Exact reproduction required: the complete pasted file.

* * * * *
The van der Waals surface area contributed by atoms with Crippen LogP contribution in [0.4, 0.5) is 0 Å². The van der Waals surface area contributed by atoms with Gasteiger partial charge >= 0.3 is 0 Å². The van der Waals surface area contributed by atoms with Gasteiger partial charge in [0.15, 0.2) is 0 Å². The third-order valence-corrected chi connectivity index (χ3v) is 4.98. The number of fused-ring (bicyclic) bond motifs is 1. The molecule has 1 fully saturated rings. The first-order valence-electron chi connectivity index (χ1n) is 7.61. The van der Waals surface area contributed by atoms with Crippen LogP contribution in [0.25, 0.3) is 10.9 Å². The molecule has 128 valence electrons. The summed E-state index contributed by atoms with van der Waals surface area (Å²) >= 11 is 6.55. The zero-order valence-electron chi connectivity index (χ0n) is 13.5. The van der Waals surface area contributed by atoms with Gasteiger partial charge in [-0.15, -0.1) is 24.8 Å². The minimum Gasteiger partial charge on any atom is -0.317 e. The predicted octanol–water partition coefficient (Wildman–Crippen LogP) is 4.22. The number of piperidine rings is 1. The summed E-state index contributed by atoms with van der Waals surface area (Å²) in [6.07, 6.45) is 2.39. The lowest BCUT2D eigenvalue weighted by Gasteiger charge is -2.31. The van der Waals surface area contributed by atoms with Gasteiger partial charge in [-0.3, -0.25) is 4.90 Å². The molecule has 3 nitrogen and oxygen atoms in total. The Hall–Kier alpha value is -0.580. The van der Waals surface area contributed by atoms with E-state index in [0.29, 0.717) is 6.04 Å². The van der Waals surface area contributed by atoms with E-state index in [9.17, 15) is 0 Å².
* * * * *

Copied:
The van der Waals surface area contributed by atoms with Crippen LogP contribution in [0.4, 0.5) is 0 Å². The van der Waals surface area contributed by atoms with Gasteiger partial charge >= 0.3 is 0 Å². The van der Waals surface area contributed by atoms with Gasteiger partial charge in [0.15, 0.2) is 0 Å². The third-order valence-corrected chi connectivity index (χ3v) is 4.98. The number of fused-ring (bicyclic) bond motifs is 1. The molecule has 1 fully saturated rings. The first-order valence-electron chi connectivity index (χ1n) is 7.61. The van der Waals surface area contributed by atoms with Crippen LogP contribution in [0.25, 0.3) is 10.9 Å². The molecule has 128 valence electrons. The summed E-state index contributed by atoms with van der Waals surface area (Å²) >= 11 is 6.55. The zero-order valence-electron chi connectivity index (χ0n) is 13.5. The van der Waals surface area contributed by atoms with Gasteiger partial charge in [-0.15, -0.1) is 24.8 Å². The minimum Gasteiger partial charge on any atom is -0.317 e. The predicted octanol–water partition coefficient (Wildman–Crippen LogP) is 4.22. The number of piperidine rings is 1. The summed E-state index contributed by atoms with van der Waals surface area (Å²) in [6.07, 6.45) is 2.39. The lowest BCUT2D eigenvalue weighted by Gasteiger charge is -2.31. The van der Waals surface area contributed by atoms with Gasteiger partial charge in [-0.3, -0.25) is 4.90 Å². The molecule has 3 nitrogen and oxygen atoms in total. The Hall–Kier alpha value is -0.580. The van der Waals surface area contributed by atoms with E-state index in [0.29, 0.717) is 6.04 Å². The van der Waals surface area contributed by atoms with E-state index in [9.17, 15) is 0 Å².